10 Questions with ... Joel Frank
January 18, 2011
BRIEF CAREER SYNOPSIS:
I began my commercial radio career with now-defunct WCSQ, beginning as a morning show intern and working my way to producer and fill-in co-host. I worked promotions and overnight voicetracking on WAVF. I then moved to WCOO as a weekend DJ and sales associate for WCOO and WYBB. I worked various air shifts from mornings to overnights. In the spring of 2007, I became MD and soon after APD for WCOO, converting a Classic Hits station to a Triple A.
While at WCOO, the local Arts and Entertainment Weekly, The City Paper, named WCOO the best station in Charleston 2008 and 2010. I received recognition from the Triple A Community in 2010 by being nominated as MD of the year (markets 50 +) and WCOO was nominated as station of the year (markets 50+).
1) Some people get discouraged or enlightened with the business when they actually step out of it for a while. Tell us your observations from the outside.
Looking at the radio business from the outside and talking to many different radio professionals has showed me that there are a lot of people just as passionate about the business as I am. When you are in a position where you are working 60+ hours a week and working with the same industry people, you tend to forget there is a bigger world out there. I have been extremely enlightened to know that there are good ideas, good stations and good programmers all over the place.
2) What's the best way to get your foot in the door?
To take any available job and own it. Learn every aspect and every department of a radio station. Plunge toilets ... be a fly on the wall of upper-level management, volunteer for any task. Be seen and be available.
3) How are you finding the "courtesy level" at places you've applied? (Callbacks, e-mails, rejection letters, etc.)
The lack of courtesy regarding application and resume responses has been an eye-opener and a learning tool. When I was in a position to receive applications and resumes, I didn't always respond in a timely manner to applicants. A lot of times I just deleted e-mails or threw resumes away. I have a much different perspective on that attitude now and in the future I will always respond to an applicant even if it is a rejection.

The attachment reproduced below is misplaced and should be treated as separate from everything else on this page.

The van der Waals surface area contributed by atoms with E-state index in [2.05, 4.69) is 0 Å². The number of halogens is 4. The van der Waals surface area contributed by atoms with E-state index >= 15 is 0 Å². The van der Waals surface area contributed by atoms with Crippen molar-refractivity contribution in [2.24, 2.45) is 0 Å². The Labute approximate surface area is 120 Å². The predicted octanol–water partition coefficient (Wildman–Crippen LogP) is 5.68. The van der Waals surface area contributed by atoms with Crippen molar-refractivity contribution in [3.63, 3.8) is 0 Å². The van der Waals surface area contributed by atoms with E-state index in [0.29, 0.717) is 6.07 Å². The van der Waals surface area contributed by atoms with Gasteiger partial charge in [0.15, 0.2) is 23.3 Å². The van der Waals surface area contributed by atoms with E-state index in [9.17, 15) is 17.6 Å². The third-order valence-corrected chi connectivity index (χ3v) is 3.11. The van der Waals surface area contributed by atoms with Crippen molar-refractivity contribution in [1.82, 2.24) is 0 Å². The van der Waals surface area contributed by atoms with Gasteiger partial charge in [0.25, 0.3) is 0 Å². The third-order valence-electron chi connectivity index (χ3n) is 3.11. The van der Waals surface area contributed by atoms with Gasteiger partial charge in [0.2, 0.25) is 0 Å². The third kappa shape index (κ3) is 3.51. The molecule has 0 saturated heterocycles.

4) Are you spending as much time listening to radio as you used to?
I find it difficult to listen to the radio. In my market, the only stations that are formatted to my liking are the ones I used to work at. While I'm not bitter over my departure, I am still too close to the situation to listen for enjoyment.
5) Are you able to slow down and enjoy free time doing things with your family and friends that you probably did not have time to do while you were working?
I have not been able to relax or enjoy my time not employed. The best part of my days was the professional satisfaction I received from a well-executed promotion, having a listener tell me how I turned them on to a song or a band, or the station sales staff being able to land an account based on a pitch I worked on, or based on the lifestyle I created at the station. Sleeping in a bit later or having time to go grocery shopping while the sun is out doesn't make up for that feeling.
6) What has been your biggest career accomplishment?
Creating a radio station that has become important to the community of Charleston, SC. Helping make Charleston and important small market music town and working with local promoters, bookers, and musicians to build the profile of the local music scene. Guiding and training new radio talent and giving them the radio bug was extremely enjoyable to me. Creating a music festival that sold out in 2010 was a huge career milestone.
7) What do you miss most about music/radio? The least?
I miss working with creative people and talking music and promotions with them the most. Having people around me who enjoy the same things that I do, and being able to come together and plan big-picture events and strategies are things that I can't replace. I miss having to go to the station to fix a computer issue at 2amthe least.
8) What have you learned about yourself, others, or life in general in your downtime?
I've learned that I enjoy positive stress. I was talking with someone in the business the other day and I asked them how things were going. The response was, "I wish I didn't have a job where I got stressed out all of the time." I've learned that I miss that stress and I thrive on it. I'm at my best when people need me to be at my best ... and I miss that adrenaline rush of problem solving on the fly.
9) Is there anything specific that you regret doing while you were still working?
I regret taking my job and influence for granted. When you are programming a small- to mid-market radio station, you have considerable influence in the community. After a while I didn't respect that and became too comfortable with myself. I would savor things a bit more the next time around.
10) How will this experience change you when you get back to work?
I will be a bit more calm and less reactionary. I've always been a "Type-A" personality who is never afraid to share my opinions. I will be a little more cautious and understanding in the future.
Any books you can recommend to people who need something inspirational to read?
Not necessarily inspirational, but I finally got around to reading "Dream Boogie" by Peter Guralnick. It is a biography of Sam Cooke that has been sitting on my shelf for two years. It's a fantastic account of the greatest voice in popular music history.